THE SPINE MAY 4, 2009
There are two front page articles in the Times--yes, we are still
dependent on the Times for our news, very much dependent--that are,
well, positively terrifying. They are about Pakistan.
The first is a story by Sabrina Tavernise who documents the
historic educational vacuum in the country, a vacuum that was filled by
the madrasas, overwhelmingly of the fanatical Islamic persuasion: their
graduates possess a certain limited religious literacy, are militant in
matters of God and faith, sworn to a life-long crusade is easily
assimilated into the Taliban now sweeping through the country. This
force can be traced back to the Soviet occupation of Afghanistan when
fervent Muslim militants from Pakistan basically eliminated the
unmarked border between the two countries.
Tavernise notes that there are now roughly 12,000 madrasas is Pakistan.
Of course, these are only the ones that are registered. Perhaps a
historical note would be useful. When Pakistan was founded by Mohammed
Ali Jinnah in 1947, after Mahatma Mohandis Gandhi's "non-violent"
campaign for Indian independence turned into a romp against the
Muslims, "the father of the nation" hoped to keep the new country
secular and constitutional.
At that point there were only 245 madrasas in the country. In 1960,
there were 464; in 1980, 2056. Alas, now there are the 12,000
mentioned above. Pakistan is an intrinsic disaster. As Tavernise
points out, one of three children do not attend school at all; a third
drop out by third grade. "Girls' enrollment is among the lowest in the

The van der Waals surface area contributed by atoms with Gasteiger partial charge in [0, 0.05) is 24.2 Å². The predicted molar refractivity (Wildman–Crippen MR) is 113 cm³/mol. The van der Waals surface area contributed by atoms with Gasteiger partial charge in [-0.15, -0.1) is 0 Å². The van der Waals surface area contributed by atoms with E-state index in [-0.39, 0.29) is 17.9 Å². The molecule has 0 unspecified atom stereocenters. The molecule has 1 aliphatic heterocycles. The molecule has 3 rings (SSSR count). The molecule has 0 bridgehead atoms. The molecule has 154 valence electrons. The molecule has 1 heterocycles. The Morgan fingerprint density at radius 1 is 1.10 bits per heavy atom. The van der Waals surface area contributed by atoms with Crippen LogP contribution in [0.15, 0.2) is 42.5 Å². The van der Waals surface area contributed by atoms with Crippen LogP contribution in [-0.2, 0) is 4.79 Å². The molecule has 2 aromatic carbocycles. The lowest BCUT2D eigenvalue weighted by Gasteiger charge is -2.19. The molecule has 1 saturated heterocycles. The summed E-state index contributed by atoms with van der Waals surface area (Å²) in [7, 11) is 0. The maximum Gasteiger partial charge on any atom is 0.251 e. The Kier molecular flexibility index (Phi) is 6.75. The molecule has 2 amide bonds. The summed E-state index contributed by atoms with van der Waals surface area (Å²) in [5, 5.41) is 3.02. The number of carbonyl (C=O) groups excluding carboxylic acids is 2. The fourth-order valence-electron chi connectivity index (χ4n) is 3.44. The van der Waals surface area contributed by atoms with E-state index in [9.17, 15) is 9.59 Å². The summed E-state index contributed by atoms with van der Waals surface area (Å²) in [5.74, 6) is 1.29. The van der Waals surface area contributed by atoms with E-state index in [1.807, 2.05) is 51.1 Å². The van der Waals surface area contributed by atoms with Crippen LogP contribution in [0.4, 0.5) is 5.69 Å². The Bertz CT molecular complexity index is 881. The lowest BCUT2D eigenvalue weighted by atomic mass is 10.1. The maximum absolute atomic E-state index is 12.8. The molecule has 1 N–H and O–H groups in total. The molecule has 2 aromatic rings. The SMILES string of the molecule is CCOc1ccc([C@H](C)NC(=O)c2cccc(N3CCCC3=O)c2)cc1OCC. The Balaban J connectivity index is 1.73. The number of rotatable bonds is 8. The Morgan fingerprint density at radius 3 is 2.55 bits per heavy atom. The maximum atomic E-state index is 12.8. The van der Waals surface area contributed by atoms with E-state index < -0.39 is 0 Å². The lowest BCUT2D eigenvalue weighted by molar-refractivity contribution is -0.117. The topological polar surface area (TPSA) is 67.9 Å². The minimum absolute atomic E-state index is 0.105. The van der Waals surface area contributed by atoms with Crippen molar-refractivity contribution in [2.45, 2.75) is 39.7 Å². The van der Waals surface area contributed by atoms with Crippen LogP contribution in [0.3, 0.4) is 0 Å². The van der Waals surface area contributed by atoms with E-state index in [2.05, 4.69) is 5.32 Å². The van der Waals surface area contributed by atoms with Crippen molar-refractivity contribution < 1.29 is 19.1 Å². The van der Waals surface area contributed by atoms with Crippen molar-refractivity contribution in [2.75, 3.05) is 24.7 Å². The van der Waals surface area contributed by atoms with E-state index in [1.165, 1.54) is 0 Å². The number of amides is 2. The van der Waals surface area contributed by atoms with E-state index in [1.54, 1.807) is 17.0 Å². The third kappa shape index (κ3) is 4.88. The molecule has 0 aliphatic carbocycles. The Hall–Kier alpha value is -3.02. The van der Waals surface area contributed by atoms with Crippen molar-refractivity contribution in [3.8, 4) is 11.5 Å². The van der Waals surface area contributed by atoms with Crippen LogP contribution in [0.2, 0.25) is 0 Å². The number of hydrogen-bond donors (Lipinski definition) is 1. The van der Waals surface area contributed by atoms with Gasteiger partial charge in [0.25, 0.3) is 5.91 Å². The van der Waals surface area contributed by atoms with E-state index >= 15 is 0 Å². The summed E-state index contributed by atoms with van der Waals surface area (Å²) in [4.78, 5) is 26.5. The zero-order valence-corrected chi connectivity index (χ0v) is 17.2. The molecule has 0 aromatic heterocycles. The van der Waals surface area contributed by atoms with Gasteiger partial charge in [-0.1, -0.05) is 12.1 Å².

world, lagging behind Ethiopia and Yemen." Yes, Ethiopia and Yemen.
So is not Pakistan a failed state?
But it is a failed state with 60 to 100 nuclear bombs, as David E.
Sanger reports in his account, "Pakistan Strife Raises U.S. Doubt
On Nuclear Arms." There are many reasons why these bombs are liable to
be seized and used. And one of them is that America has only the
slightest notion of where these weapons are dispersed and, for that
matter, how many there are. The president has said that he is
"confident that we can make sure that Pakistan's nuclear arsenal is
secure." Still, the fact is that we can't even guarantee that one or
two of them are not in Al Qaeda's or the Taliban's possession. Why
would Abdul Qadeer Khan, the country's mad nuclear physicist and
weapons entrepreneur, now completely free, have not sold some of his
products to some party in the Islamic Internationale?
Besides Israel, another reason that Shi'a Iran is frantically pursuing
a nuclear arms capacity is that Sunni Pakistan already possesses one.
There is no hatred in the world that has taken as many innocent lives
in recent years as the hatred between Shi'a Islam and Sunni Islam. This is a rancor that goes back a lot longer than a millenium. But
since our leaders have convinced themselves that Islam is a peaceful
religion--intrinsically and presently--they are reluctant to confront
the terrible truth that would give them nightmares and trouble their
I read in Saturday's Wall Street Journal an op-ed by former
American ambassador to the U.N. John R. Bolton titled "The Taliban's
Atomic Threat." Oh, yes, I know, some of you think that Bolton is a
fear monger. Well, read Sanger's Times piece together with Bolton's
op-ed. This is not the best of all possible worlds.In fact, it's
pretty close to the worst.
And apropos Palestine: it is an annoyance in world politics. It is
not a danger. Put it in perspective and put it in the drawer. You
won't solve it anyway.